Pasture and hay production in Tennessee follows a relatively predictable pattern. Forages begin to grow in March, do well until mid-June, slump some until September, grow in fall until November, then slump until the next March. This cycle is one that many of you have seen completed dozens of times. Another component of this cycle occurs during the summer season. It is the emergence of warm-season weeds.
After the spring growth of tall fescue is either cut or grazed, weed seeds will germinate and an entire crop of summer weeds begin to develop. Horsenettle, ragweed, spiny pigweed, and tall ironweed are just a few examples. If left unchecked these weeds can quickly begin to dominate a pasture. In my opinion, there are few things that make a pasture looks worse than a heavy population of summer weeds. Part of the problem is that these weeds can take over because the tall fescue is slumping, offering very little competition to keep these weeds from dwarfing everything else in the field.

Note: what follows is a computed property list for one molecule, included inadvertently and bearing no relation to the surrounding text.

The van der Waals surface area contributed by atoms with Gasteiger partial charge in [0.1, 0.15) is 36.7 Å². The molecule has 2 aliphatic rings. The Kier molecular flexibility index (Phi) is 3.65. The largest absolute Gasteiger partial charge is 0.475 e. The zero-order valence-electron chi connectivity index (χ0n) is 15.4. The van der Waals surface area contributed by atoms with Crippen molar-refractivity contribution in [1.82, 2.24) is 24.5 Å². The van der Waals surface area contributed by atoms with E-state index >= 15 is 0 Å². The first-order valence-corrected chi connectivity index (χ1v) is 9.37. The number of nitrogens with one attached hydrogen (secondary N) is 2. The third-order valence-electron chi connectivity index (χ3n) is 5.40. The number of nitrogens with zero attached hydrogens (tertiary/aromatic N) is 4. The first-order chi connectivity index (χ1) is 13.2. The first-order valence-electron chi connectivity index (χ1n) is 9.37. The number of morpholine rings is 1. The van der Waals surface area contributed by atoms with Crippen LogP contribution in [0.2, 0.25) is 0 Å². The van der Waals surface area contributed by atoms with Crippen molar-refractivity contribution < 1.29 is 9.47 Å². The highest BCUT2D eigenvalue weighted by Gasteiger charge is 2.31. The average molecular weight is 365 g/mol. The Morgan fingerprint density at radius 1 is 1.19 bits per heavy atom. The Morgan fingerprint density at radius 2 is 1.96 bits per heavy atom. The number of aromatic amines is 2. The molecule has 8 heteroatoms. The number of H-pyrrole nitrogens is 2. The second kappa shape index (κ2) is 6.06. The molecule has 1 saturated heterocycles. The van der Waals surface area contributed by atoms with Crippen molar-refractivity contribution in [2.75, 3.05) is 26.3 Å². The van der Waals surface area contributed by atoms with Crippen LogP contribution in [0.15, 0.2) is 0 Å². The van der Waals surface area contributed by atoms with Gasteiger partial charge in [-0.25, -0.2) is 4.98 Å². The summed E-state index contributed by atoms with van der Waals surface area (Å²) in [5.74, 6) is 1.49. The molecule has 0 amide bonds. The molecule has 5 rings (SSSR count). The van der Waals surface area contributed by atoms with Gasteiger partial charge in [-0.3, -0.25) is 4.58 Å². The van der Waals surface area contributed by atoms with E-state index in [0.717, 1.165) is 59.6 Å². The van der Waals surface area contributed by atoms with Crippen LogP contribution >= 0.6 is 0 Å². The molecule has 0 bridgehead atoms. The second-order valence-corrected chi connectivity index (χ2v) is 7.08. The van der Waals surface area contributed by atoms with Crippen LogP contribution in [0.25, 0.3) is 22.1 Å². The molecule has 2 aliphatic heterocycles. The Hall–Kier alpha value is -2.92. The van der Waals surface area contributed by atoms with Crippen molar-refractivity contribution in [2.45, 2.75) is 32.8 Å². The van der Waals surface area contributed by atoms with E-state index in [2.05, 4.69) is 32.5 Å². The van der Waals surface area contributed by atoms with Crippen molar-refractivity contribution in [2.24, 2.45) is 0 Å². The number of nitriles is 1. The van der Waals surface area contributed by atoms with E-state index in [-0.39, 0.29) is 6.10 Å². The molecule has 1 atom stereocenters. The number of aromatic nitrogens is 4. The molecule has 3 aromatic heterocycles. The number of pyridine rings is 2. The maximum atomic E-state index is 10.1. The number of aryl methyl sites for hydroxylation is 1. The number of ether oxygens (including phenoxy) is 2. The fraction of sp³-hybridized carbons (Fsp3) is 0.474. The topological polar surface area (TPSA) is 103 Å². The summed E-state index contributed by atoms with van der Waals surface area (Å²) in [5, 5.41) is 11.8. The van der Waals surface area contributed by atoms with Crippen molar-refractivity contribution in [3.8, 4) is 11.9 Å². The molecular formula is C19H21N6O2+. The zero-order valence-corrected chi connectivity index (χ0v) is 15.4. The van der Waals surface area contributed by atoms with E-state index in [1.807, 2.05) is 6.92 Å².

One of the control methods many producers have used is clipping. Trying to stay ahead of the weeds by timely mowing has been used for a long time. This method can reduce the amount of weed in the field, as well as reduce the seed production from these weeds. The problem is that being just a little late on the mowing can dramatically reduce the benefit. At minimum the weeds can dominate the field. But you could also be late enough that the plants have been allowed to produce seed for next year’s weed crop.
Fortunately, there are herbicides that are available to control many of these weeds. Whether it be Grazon Next for horsenettle or 2,4-D for spiny pigweed